County council to claim against woman who narrowly escaped death after plunging through bridge

PUBLISHED: 15:58 24 August 2009 | UPDATED: 09:13 02 June 2010

A WOMAN who narrowly escaped death after her car plunged into a Fenland river is to be sued for damaging a bridge. Cambridgeshire County Council believes that far from being responsible for any structural defects to the bridge, it has amassed enough evide

Alma and Tony Ryman, Manea

THE county council is set to make an insurance claim for damage caused to a bridge after a woman crashed through the barrier and plunged into a Fenland river.

Cambridgeshire County Council believes that far from being responsible for any structural defects to the bridge, it has amassed enough evidence to put the blame squarely on the motorist.

Alma Ryman, who was driving the car when it careered 40 feet into the river after skidding and going through a crash barrier, has been told the council expects her insurers to pay for the damage.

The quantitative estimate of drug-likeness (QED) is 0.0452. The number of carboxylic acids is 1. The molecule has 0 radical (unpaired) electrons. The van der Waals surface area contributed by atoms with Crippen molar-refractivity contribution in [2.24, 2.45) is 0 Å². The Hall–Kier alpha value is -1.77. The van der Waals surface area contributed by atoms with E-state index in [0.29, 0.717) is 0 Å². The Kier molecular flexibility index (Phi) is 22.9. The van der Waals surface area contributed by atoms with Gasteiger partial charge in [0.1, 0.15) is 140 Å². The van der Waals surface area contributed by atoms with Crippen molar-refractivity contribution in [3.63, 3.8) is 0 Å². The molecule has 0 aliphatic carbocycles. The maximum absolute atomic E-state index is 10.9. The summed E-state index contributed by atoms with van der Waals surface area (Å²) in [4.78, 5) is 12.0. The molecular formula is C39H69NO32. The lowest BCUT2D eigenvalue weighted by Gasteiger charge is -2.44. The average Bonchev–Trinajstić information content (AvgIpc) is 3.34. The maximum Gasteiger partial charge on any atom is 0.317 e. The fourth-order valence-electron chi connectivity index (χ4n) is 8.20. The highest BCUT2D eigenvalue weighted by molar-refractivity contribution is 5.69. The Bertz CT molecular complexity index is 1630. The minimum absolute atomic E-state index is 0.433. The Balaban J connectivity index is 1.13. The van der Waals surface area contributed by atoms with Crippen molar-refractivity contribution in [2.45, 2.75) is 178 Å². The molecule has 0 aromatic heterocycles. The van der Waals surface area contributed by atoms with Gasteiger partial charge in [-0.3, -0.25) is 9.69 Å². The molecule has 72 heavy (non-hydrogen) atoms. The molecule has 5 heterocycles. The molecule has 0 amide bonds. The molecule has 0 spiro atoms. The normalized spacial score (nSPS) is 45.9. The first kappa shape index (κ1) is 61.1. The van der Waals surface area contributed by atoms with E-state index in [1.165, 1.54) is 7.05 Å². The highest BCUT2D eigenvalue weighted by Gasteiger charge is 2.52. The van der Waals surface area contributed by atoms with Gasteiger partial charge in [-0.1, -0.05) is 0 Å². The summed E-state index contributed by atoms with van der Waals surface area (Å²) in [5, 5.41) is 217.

"From evidence available to us, including an independent witness, we believe it is right to claim from the driver's motor insurance policy," said a council spokesman.

The bill would include the cost of " reinstating the damage to the bridge rather than the tax payer footing the bill."

He added that the matter is "proceeding through the usual legal and insurance procedures and as such it would be wrong for us to comment further".

Mrs Ryman was on Horseway Bridge between Manea and Chatteris when her car went into a skid and crashed through the barrier.

"The car just slid as if I was driving on ice," she said at the time. "I have lost my car because the road was muddy and the barrier was not strong enough."

Mrs Ryman was in her Kia Sorento with her pet dog Tilly when she lost control and careered into the water in February.

Three passers-by stopped to help Mrs Ryman and her Yorkshire terrier from the partially-submerged car, first lifting the dog onto the roof before helping Mrs Ryman to the riverbank.

After the accident the county council promised a full inquiry to see "what force was required to have caused such extensive damage to the bridge".

They now think they have the answer "and clearly our legal teams feel confident we have sufficient to back up our claims.


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